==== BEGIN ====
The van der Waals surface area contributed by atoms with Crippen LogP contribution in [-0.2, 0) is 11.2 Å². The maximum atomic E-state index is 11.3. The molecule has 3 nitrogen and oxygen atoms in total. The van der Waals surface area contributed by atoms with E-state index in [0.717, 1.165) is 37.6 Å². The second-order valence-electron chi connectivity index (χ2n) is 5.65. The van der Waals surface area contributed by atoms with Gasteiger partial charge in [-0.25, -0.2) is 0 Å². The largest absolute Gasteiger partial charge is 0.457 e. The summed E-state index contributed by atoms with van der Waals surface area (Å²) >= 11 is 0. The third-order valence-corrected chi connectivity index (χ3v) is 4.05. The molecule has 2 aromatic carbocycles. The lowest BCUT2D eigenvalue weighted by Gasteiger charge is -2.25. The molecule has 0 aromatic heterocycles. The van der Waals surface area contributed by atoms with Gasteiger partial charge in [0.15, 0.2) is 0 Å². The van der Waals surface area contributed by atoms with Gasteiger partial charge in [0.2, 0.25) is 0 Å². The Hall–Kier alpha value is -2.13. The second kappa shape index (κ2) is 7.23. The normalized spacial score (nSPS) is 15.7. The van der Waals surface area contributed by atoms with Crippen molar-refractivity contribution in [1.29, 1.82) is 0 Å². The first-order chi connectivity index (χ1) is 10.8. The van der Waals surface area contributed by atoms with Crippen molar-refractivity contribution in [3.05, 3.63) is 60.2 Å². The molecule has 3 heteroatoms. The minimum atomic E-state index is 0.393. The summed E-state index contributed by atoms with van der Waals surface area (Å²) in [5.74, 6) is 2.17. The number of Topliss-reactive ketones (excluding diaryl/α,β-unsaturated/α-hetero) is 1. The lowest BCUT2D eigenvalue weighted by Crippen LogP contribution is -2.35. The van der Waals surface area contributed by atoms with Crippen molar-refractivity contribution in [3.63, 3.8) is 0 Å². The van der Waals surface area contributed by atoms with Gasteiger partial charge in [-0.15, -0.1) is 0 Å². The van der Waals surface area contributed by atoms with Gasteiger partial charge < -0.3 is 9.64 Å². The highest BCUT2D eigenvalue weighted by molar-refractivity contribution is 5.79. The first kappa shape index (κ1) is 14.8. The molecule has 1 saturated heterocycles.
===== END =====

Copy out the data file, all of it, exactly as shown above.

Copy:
The van der Waals surface area contributed by atoms with Crippen LogP contribution in [-0.2, 0) is 11.2 Å². The maximum atomic E-state index is 11.3. The molecule has 3 nitrogen and oxygen atoms in total. The van der Waals surface area contributed by atoms with E-state index in [0.717, 1.165) is 37.6 Å². The second-order valence-electron chi connectivity index (χ2n) is 5.65. The van der Waals surface area contributed by atoms with Gasteiger partial charge in [-0.25, -0.2) is 0 Å². The largest absolute Gasteiger partial charge is 0.457 e. The summed E-state index contributed by atoms with van der Waals surface area (Å²) >= 11 is 0. The third-order valence-corrected chi connectivity index (χ3v) is 4.05. The molecule has 2 aromatic carbocycles. The lowest BCUT2D eigenvalue weighted by Gasteiger charge is -2.25. The molecule has 0 aromatic heterocycles. The van der Waals surface area contributed by atoms with Gasteiger partial charge in [0.15, 0.2) is 0 Å². The van der Waals surface area contributed by atoms with Gasteiger partial charge in [0.2, 0.25) is 0 Å². The Hall–Kier alpha value is -2.13. The second kappa shape index (κ2) is 7.23. The normalized spacial score (nSPS) is 15.7. The van der Waals surface area contributed by atoms with Crippen molar-refractivity contribution in [1.29, 1.82) is 0 Å². The first-order chi connectivity index (χ1) is 10.8. The van der Waals surface area contributed by atoms with Crippen molar-refractivity contribution in [3.05, 3.63) is 60.2 Å². The molecule has 3 heteroatoms. The minimum atomic E-state index is 0.393. The summed E-state index contributed by atoms with van der Waals surface area (Å²) in [5.74, 6) is 2.17. The number of Topliss-reactive ketones (excluding diaryl/α,β-unsaturated/α-hetero) is 1. The lowest BCUT2D eigenvalue weighted by Crippen LogP contribution is -2.35. The van der Waals surface area contributed by atoms with Crippen molar-refractivity contribution in [3.63, 3.8) is 0 Å². The van der Waals surface area contributed by atoms with Gasteiger partial charge in [-0.15, -0.1) is 0 Å². The van der Waals surface area contributed by atoms with Gasteiger partial charge < -0.3 is 9.64 Å². The highest BCUT2D eigenvalue weighted by molar-refractivity contribution is 5.79. The first kappa shape index (κ1) is 14.8. The molecule has 1 saturated heterocycles.